LORIS P FAGIOLI is a postdoctoral scholar in the School of Educational Studies at Claremont Graduate University. His research interests center around questions of stratification of educational opportunities. He studies this stratification in college access and choice, student engagement through social media, international comparative topics of education, and value-added measures of school and teacher accountability. His recent publications include: “A Comparison between Value-added School Estimates and Currently Used Metrics of School Accountability in California” in Educational Assessment, Evaluation and Accountability and “A Call for Consensus in the Use of Student Socioeconomic Status Measures in Cross-National Research using the Trends in International Mathematics and Science Study (TIMSS)” in Teachers College Record.
  • Cecilia Rios-Aguilar
    UCLA
    E-mail Author
    CECILIA RIOS-AGUILAR is Associate Professor of Education and Director of the Higher Education Research Institute in the Graduate School of Education and Information Studies at the University of California Los Angeles. Dr. Rios-Aguilar’s research is multidisciplinary and uses a variety of conceptual frameworks—funds of knowledge and the forms of capital—and of statistical approaches—regression analysis, multilevel models, structural equation modeling, GIS, and social network analysis—to study the educational and occupational trajectories of under-represented minorities. Dr. Rios-Aguilar’s research interests include quantitative research methods, big data, social media, community colleges, and educational policies.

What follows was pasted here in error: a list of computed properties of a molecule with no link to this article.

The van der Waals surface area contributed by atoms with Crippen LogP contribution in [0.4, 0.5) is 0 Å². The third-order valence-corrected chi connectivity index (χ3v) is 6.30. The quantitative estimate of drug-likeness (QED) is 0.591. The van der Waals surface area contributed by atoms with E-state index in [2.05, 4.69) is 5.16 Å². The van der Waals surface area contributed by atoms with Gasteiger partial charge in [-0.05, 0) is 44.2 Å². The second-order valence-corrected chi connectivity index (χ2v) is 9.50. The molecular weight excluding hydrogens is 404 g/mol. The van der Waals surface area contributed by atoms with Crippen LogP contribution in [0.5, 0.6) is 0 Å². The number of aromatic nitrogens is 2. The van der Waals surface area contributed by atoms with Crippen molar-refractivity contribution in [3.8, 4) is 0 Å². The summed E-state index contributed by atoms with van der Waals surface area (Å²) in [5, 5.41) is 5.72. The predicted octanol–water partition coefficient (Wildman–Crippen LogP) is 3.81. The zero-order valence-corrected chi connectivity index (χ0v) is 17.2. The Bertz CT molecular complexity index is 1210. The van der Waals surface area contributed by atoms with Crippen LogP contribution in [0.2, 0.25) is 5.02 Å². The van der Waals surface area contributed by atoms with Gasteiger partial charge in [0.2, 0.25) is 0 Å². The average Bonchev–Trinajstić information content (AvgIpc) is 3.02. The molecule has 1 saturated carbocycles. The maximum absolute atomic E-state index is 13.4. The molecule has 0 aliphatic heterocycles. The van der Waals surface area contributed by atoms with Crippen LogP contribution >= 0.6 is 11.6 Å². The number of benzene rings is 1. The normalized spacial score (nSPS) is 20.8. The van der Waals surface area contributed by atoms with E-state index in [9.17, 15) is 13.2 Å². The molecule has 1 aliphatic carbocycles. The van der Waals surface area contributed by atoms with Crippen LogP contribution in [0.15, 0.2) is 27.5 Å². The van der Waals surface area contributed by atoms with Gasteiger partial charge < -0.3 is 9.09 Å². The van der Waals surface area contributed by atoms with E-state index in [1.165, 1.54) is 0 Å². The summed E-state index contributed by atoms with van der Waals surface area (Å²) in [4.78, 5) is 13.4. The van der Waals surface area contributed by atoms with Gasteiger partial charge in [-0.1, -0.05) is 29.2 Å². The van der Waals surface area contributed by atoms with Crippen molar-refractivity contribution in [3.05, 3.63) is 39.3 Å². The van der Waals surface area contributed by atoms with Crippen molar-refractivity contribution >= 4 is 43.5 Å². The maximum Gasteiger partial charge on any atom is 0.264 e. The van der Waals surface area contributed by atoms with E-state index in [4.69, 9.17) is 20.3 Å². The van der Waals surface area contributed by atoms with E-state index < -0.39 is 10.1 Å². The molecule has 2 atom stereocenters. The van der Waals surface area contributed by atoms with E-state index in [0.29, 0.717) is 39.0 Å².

• Regina Deil-Amen
    University of Arizona
    E-mail Author
    REGINA DEIL-AMEN is a professor of higher education and Sociology and an expert on college student transitions. Her major work includes a study she directed about how community colleges and private career/technical, or “occupational,” colleges structure education differently and use different institutional procedures to prepare students for sub-baccalaureate careers. The book, After Admission, written with James Rosenbaum, details the findings of that project. With funding from the NAEd/Spencer Postdoctoral Fellowship, she completed a longitudinal qualitative study of urban, low-SES African-American and Latino students’ transition from high poverty high schools to one, two, and four-year colleges. Her more recent research analyzes strategies, challenges, and success among lower-income university students, including Latino students’ social networks and career decision-making. Currently her work explores how community college students use social media to create community and enhance their success. Some recent publications include “The Dynamics and Effects of Social Media Use in Community Colleges” in Community College Journal of Research and Practice, “Socio-Academic Integrative Moments: Rethinking Academic and Social Integration Among Two-Year College Students in Career-Related Programs” in Journal of Higher Education, and “College for All Latinos? The Role of High School Messages in Facing College Challenges” in Teachers College Record. She has also recently published two book chapters, “The ‘Traditional’ College Student: A Smaller and Smaller Minority and Its Implications for Diversity and Access Institutions” in Remaking College (Stanford University Press) and “From FAFSA to Facebook: The Role of Technology in Navigating the Financial Aid Process” in Innovations in Financial Aid (Harvard Education Press).